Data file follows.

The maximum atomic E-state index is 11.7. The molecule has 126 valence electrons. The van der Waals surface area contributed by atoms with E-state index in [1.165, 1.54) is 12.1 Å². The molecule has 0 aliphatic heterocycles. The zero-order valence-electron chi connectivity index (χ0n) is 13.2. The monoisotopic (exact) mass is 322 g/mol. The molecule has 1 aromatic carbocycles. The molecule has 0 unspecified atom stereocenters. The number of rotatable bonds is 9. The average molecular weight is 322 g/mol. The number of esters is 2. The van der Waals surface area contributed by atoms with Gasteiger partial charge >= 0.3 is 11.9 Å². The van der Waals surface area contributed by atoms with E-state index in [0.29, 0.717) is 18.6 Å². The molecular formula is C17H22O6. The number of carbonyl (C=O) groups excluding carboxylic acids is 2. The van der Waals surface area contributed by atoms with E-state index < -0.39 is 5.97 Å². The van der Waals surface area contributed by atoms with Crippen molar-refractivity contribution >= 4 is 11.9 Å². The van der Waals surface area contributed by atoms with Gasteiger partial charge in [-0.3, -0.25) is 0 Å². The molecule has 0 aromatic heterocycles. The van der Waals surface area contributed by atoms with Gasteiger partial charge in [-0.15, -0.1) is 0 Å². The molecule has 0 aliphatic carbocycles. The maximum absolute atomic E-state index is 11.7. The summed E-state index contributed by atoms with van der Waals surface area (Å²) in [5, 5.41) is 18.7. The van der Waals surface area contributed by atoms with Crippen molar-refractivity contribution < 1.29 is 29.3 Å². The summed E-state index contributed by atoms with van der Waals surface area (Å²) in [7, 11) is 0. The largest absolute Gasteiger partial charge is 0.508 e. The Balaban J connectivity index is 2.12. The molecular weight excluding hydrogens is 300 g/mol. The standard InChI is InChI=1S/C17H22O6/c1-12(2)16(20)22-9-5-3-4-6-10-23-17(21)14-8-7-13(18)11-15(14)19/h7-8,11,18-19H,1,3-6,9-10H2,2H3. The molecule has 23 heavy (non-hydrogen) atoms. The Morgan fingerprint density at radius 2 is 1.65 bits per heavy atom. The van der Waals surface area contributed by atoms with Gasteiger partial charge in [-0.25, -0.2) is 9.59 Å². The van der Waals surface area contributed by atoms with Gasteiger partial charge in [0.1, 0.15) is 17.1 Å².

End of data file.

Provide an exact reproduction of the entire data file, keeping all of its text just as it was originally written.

The maximum atomic E-state index is 11.7. The molecule has 126 valence electrons. The van der Waals surface area contributed by atoms with E-state index in [1.165, 1.54) is 12.1 Å². The molecule has 0 aliphatic heterocycles. The zero-order valence-electron chi connectivity index (χ0n) is 13.2. The monoisotopic (exact) mass is 322 g/mol. The molecule has 1 aromatic carbocycles. The molecule has 0 unspecified atom stereocenters. The number of rotatable bonds is 9. The average molecular weight is 322 g/mol. The number of esters is 2. The van der Waals surface area contributed by atoms with Gasteiger partial charge >= 0.3 is 11.9 Å². The van der Waals surface area contributed by atoms with E-state index in [0.29, 0.717) is 18.6 Å². The molecular formula is C17H22O6. The number of carbonyl (C=O) groups excluding carboxylic acids is 2. The van der Waals surface area contributed by atoms with E-state index < -0.39 is 5.97 Å². The van der Waals surface area contributed by atoms with Crippen molar-refractivity contribution >= 4 is 11.9 Å². The van der Waals surface area contributed by atoms with Gasteiger partial charge in [-0.3, -0.25) is 0 Å². The molecule has 0 aromatic heterocycles. The van der Waals surface area contributed by atoms with Gasteiger partial charge in [-0.15, -0.1) is 0 Å². The molecule has 0 aliphatic carbocycles. The maximum absolute atomic E-state index is 11.7. The summed E-state index contributed by atoms with van der Waals surface area (Å²) in [5, 5.41) is 18.7. The van der Waals surface area contributed by atoms with Crippen molar-refractivity contribution < 1.29 is 29.3 Å². The summed E-state index contributed by atoms with van der Waals surface area (Å²) in [7, 11) is 0. The largest absolute Gasteiger partial charge is 0.508 e. The Balaban J connectivity index is 2.12. The molecular weight excluding hydrogens is 300 g/mol. The standard InChI is InChI=1S/C17H22O6/c1-12(2)16(20)22-9-5-3-4-6-10-23-17(21)14-8-7-13(18)11-15(14)19/h7-8,11,18-19H,1,3-6,9-10H2,2H3. The molecule has 23 heavy (non-hydrogen) atoms. The Morgan fingerprint density at radius 2 is 1.65 bits per heavy atom. The van der Waals surface area contributed by atoms with Gasteiger partial charge in [-0.25, -0.2) is 9.59 Å². The van der Waals surface area contributed by atoms with Gasteiger partial charge in [0.1, 0.15) is 17.1 Å².